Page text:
Publication Date

Spring 2019

Degree Type


Degree Name

Master of Arts (MA)


Art and Art History


Anne Simonson


Art History, Ballet, Ballet de la Nuit, History of Dance, Louis XIV, Reconstruction

Subject Areas

Art history; Dance; Performing arts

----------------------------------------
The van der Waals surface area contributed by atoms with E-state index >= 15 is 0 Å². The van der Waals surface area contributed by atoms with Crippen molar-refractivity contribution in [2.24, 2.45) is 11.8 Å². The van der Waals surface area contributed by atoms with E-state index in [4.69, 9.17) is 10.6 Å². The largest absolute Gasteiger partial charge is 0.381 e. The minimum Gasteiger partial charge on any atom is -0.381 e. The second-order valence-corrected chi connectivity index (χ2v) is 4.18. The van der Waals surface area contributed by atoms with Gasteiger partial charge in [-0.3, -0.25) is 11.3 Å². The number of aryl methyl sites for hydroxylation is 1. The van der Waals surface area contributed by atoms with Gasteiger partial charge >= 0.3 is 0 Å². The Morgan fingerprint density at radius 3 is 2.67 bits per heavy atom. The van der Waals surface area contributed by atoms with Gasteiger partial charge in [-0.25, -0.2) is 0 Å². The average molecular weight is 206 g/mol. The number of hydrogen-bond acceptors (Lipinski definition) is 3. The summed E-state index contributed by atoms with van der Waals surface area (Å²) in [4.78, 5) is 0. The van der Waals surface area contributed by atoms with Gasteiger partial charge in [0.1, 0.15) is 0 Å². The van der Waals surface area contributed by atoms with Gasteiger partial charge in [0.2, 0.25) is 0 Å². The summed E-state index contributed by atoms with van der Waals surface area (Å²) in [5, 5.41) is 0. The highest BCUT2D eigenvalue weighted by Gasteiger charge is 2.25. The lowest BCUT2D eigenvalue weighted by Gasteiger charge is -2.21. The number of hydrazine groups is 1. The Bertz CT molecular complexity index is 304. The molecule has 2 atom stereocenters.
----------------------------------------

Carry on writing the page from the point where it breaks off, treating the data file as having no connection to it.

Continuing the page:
This thesis researches the ballet de cour spectacles of the seventeenth century French court, with a careful examination of the political and social importance of such spectacles in anticipation of reconstructing Louis XIV’s Ballet de la Nuit (Ballet of the Night), originally performed February 23, 1653 at the Louvre’s Salle de Petit Bourbon. This ballet de cour was a visual spectacle that combined music, dance, poetry, and allegory with elaborate staging and costumes. Such spectacles were first produced in France during the sixteenth century and involved the royal court not only as spectators but also as performers. The Ballet de la Nuit was influential in numerous aspects. This ballet marked for the first time in the history of the ballet de cour, a work presented as a complete and united whole. This meant the libretto was a unified piece, expertly divided into four veilles (watches of the night) and a concluding grand ballet. The entire ballet moved toward a single goal: the rising of the Sun (King). This influential court ballet changed the direction of ballet from a court etiquette requirement to a professional performing art. The reconstruction, The Sun King Dances, performed at San José State University on February 22nd and 23rd, 2018, 365 years after its original performance, showcases the developmental changes from the seventeenth century to the twenty-first, all while allowing the original production to come alive once more.